At Louisville, the following week, Ascender won the mile stake for two-year olds; Vera the mile stake for two-year old fillies; Boatman won the great American stallion stake. This stake has been in existence since the organization of the Louisville Race Course, and Mr. Young is the only turfman who has won the stake two consecutive years. Square Dance won, at this meeting, two races. At this meeting, Mr. Young's racing career was brought to a close, he having determined to abandon it for the more pleasant and agreeable life of breeding for the turf. To this end, at the Louisvilled meeting, he sold to R. C. Pate, of St. Louis, Boatman, Monogram, Bondholder, Ascender, Tangent, Longway, Emperor, Rex, Embargo, Empire, Envoy and Endymion, absolutely. He also sold the running qualities for the racing season for which they were entered, the following fillies: Vera, Nannie D. Maria D., Tattoo, Trophy and Trinket. He reserved Patti and Square Dance. This sale was made for the handsome sum of twenty-five thousand dollars, cash in hand paid. In summing up the year's business, it was found that the winnings from stake and purse races, amounted to $30,300. Thus, it will be seen, that the star of fortune had never before stuck so closely to a young man, in so risky a business, as it did to Mr. Young. His turf life began in the spring of 1879 with two broken down racers and a limited purse, and ended in the fall of 1882 with a stable of magnificent runners and a barrel of money to carry out any plan he might choose to undertake. For some time he had set his soul upon being the owner of McGrathiana, perhaps the finest blue grass farm in all the State of Kentucky. On September 14th, 1882, McGrathiana, the magnificent home of Price McGrath, the renowned owner of Tom Bowling, was offered for sale at commissioner's sale, and Milton Young, being the highest bidder, became the purchaser for the sum of $47,000. The farm comprises four hundred and seventeen acres of land, a beautiful brick and stone residence, elegant outbuildings and superior stables and breeding improvements. It is located three miles from Lexington, on the Newtown pike.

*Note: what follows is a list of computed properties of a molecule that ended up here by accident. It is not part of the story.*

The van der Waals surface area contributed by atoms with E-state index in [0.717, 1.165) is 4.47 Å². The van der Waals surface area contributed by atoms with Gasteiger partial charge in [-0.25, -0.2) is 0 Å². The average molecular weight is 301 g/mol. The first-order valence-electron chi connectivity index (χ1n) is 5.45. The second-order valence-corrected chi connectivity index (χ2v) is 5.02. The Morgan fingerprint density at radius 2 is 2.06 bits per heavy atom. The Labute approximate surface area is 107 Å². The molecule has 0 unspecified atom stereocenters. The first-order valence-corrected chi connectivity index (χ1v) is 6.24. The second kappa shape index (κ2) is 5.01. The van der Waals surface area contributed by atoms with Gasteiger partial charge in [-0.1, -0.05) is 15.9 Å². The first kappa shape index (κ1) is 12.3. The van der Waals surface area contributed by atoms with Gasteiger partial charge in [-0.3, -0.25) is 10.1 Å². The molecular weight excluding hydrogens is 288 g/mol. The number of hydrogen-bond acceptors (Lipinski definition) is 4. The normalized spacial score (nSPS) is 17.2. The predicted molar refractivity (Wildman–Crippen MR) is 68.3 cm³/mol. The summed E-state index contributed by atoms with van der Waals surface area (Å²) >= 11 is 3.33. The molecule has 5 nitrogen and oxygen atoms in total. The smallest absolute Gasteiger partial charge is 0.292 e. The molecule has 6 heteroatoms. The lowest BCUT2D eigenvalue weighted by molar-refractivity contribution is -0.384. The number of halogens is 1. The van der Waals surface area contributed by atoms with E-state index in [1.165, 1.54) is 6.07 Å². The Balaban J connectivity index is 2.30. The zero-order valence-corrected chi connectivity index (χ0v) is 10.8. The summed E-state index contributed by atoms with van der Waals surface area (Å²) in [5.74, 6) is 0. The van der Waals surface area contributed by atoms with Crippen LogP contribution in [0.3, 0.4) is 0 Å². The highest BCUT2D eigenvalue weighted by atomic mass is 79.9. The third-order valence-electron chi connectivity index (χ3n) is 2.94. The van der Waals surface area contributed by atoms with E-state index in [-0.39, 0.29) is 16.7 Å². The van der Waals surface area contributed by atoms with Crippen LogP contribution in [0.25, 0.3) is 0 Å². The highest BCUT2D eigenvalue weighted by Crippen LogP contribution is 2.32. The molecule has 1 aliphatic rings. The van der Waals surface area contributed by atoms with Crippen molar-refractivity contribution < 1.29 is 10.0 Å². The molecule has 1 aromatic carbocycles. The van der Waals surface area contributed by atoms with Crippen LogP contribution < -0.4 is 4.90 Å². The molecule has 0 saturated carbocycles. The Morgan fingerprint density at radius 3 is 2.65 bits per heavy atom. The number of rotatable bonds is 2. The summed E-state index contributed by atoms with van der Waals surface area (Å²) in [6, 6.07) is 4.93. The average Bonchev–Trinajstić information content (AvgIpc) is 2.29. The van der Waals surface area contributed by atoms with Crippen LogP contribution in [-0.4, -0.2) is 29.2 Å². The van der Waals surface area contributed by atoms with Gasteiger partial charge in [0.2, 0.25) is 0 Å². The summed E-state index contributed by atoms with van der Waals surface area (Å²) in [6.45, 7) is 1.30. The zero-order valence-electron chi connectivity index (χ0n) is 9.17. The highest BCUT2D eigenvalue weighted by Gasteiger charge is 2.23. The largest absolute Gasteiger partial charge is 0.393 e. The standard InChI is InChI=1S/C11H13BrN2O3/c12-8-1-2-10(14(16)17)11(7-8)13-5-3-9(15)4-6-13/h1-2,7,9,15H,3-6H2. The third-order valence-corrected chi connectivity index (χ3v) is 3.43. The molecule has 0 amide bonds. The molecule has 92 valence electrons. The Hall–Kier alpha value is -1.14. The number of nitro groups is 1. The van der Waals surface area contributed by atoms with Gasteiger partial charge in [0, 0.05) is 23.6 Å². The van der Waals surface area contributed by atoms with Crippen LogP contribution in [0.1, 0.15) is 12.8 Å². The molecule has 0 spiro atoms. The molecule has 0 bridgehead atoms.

It is Mr. Young's intention to make McGrathiana still more noted in turf annals, and, to this end, he has selected the purest blooded racing stock to be found in America. he now has in his McGrathiana stud, the celebrated stallion, Onendaga (full brother to Sensation), by Leamington, dam Susan Bean. Duke of Montrose, six years old, by Waverly, dam Kelpie by imported Bonnie Scotland. These two stallions have no superior in this country. He has in his harem forty-seven mares, which cost him on an average of one thousand dollars each. Among the number we note, Beatitude, Bliss and Beatrice, full sisters; Fonwitch, full sister to Fonso; Kelpie, dam of Jeannette; Gladiola, sister to Glidelia; Black Maria, sister to Bancroft; Perhaps, dam of Perplex; Skylight, sister to Vandlelight; Olivia, dam Olitipa. Of the forty-seven mares in the harem, eight of them are by Imported Bonnie Scotland; four by IMport Australian; four by Imported Leamington. Twenty-seven of these mares foaled last spring, by such stallions as King Alphonso, Longfellow, King Ban and Imported Mortimer. Mr. Young sold, last spring, four colts: one out of Beautitude, by King Alphonso; one out of Nelly Booker, by Harper's Tenbroeck; one out of Perhaps, by St. Martin, and one by Fellowcraft, dam an Enquirer mare. A majority of his mares were bred last spring to Onandago, and a few to the Duke of Montrose. Annual sales of yearlings will be one of the main features of McGrathiana from this time on.